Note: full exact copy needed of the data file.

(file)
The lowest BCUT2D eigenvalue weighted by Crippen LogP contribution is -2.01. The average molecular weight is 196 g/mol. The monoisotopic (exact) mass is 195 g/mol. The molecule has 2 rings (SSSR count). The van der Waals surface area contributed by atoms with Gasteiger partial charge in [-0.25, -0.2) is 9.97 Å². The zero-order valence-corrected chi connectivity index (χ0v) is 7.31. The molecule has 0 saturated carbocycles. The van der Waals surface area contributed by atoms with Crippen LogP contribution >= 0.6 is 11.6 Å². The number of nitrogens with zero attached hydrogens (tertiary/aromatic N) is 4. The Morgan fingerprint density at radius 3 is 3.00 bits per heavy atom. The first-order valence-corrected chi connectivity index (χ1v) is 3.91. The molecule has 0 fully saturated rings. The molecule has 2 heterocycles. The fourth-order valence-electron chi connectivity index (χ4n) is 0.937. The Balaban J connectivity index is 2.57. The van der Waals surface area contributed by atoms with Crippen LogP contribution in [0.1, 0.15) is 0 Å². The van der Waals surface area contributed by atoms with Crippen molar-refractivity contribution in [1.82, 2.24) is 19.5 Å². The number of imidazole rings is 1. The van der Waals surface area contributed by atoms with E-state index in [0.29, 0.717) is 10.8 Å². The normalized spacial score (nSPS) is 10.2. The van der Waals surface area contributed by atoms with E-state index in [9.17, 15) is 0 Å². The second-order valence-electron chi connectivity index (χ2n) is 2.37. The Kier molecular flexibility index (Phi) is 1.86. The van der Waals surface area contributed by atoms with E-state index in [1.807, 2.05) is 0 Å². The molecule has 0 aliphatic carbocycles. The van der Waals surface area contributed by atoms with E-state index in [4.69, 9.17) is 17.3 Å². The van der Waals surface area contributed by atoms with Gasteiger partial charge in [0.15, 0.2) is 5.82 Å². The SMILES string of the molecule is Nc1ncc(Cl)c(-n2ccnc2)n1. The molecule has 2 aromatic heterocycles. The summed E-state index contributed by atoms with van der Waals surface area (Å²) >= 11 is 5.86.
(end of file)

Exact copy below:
The lowest BCUT2D eigenvalue weighted by Crippen LogP contribution is -2.01. The average molecular weight is 196 g/mol. The monoisotopic (exact) mass is 195 g/mol. The molecule has 2 rings (SSSR count). The van der Waals surface area contributed by atoms with Gasteiger partial charge in [-0.25, -0.2) is 9.97 Å². The zero-order valence-corrected chi connectivity index (χ0v) is 7.31. The molecule has 0 saturated carbocycles. The van der Waals surface area contributed by atoms with Crippen LogP contribution >= 0.6 is 11.6 Å². The number of nitrogens with zero attached hydrogens (tertiary/aromatic N) is 4. The Morgan fingerprint density at radius 3 is 3.00 bits per heavy atom. The first-order valence-corrected chi connectivity index (χ1v) is 3.91. The molecule has 0 fully saturated rings. The molecule has 2 heterocycles. The fourth-order valence-electron chi connectivity index (χ4n) is 0.937. The Balaban J connectivity index is 2.57. The van der Waals surface area contributed by atoms with Crippen LogP contribution in [0.1, 0.15) is 0 Å². The van der Waals surface area contributed by atoms with Crippen molar-refractivity contribution in [1.82, 2.24) is 19.5 Å². The number of imidazole rings is 1. The van der Waals surface area contributed by atoms with E-state index in [0.29, 0.717) is 10.8 Å². The normalized spacial score (nSPS) is 10.2. The van der Waals surface area contributed by atoms with E-state index in [9.17, 15) is 0 Å². The second-order valence-electron chi connectivity index (χ2n) is 2.37. The Kier molecular flexibility index (Phi) is 1.86. The van der Waals surface area contributed by atoms with E-state index in [1.807, 2.05) is 0 Å². The molecule has 0 aliphatic carbocycles. The van der Waals surface area contributed by atoms with E-state index in [4.69, 9.17) is 17.3 Å². The van der Waals surface area contributed by atoms with Gasteiger partial charge in [0.15, 0.2) is 5.82 Å². The SMILES string of the molecule is Nc1ncc(Cl)c(-n2ccnc2)n1. The molecule has 2 aromatic heterocycles. The summed E-state index contributed by atoms with van der Waals surface area (Å²) >= 11 is 5.86.